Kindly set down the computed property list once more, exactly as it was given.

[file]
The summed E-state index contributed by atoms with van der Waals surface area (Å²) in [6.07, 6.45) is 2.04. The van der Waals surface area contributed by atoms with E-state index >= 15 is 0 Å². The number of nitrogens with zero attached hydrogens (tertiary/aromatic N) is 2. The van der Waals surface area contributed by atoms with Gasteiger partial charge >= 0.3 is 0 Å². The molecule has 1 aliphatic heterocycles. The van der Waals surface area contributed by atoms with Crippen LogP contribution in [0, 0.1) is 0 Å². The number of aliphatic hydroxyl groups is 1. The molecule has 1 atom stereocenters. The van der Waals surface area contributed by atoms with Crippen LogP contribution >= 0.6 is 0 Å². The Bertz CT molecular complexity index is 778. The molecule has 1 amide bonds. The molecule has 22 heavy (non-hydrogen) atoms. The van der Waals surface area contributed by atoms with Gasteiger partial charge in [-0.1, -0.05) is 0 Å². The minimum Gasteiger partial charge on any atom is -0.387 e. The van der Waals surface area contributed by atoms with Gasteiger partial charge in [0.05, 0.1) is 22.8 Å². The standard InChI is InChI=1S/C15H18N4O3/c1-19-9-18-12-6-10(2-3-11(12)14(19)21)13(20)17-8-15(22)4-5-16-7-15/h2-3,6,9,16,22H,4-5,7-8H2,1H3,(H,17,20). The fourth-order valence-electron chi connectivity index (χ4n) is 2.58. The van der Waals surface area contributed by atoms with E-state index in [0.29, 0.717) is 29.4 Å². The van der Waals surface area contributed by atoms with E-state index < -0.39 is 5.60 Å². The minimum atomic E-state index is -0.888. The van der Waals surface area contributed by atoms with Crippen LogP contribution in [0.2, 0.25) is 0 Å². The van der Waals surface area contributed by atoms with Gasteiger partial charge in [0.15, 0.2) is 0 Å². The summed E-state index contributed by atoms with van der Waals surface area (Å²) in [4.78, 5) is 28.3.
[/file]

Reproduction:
The summed E-state index contributed by atoms with van der Waals surface area (Å²) in [6.07, 6.45) is 2.04. The van der Waals surface area contributed by atoms with E-state index >= 15 is 0 Å². The number of nitrogens with zero attached hydrogens (tertiary/aromatic N) is 2. The van der Waals surface area contributed by atoms with Gasteiger partial charge >= 0.3 is 0 Å². The molecule has 1 aliphatic heterocycles. The van der Waals surface area contributed by atoms with Crippen LogP contribution in [0, 0.1) is 0 Å². The number of aliphatic hydroxyl groups is 1. The molecule has 1 atom stereocenters. The van der Waals surface area contributed by atoms with Crippen LogP contribution >= 0.6 is 0 Å². The Bertz CT molecular complexity index is 778. The molecule has 1 amide bonds. The molecule has 22 heavy (non-hydrogen) atoms. The van der Waals surface area contributed by atoms with Gasteiger partial charge in [-0.1, -0.05) is 0 Å². The minimum Gasteiger partial charge on any atom is -0.387 e. The van der Waals surface area contributed by atoms with Gasteiger partial charge in [0.05, 0.1) is 22.8 Å². The standard InChI is InChI=1S/C15H18N4O3/c1-19-9-18-12-6-10(2-3-11(12)14(19)21)13(20)17-8-15(22)4-5-16-7-15/h2-3,6,9,16,22H,4-5,7-8H2,1H3,(H,17,20). The fourth-order valence-electron chi connectivity index (χ4n) is 2.58. The van der Waals surface area contributed by atoms with E-state index in [0.29, 0.717) is 29.4 Å². The van der Waals surface area contributed by atoms with E-state index < -0.39 is 5.60 Å². The minimum atomic E-state index is -0.888. The van der Waals surface area contributed by atoms with Crippen LogP contribution in [0.2, 0.25) is 0 Å². The van der Waals surface area contributed by atoms with Gasteiger partial charge in [0.15, 0.2) is 0 Å². The summed E-state index contributed by atoms with van der Waals surface area (Å²) in [4.78, 5) is 28.3.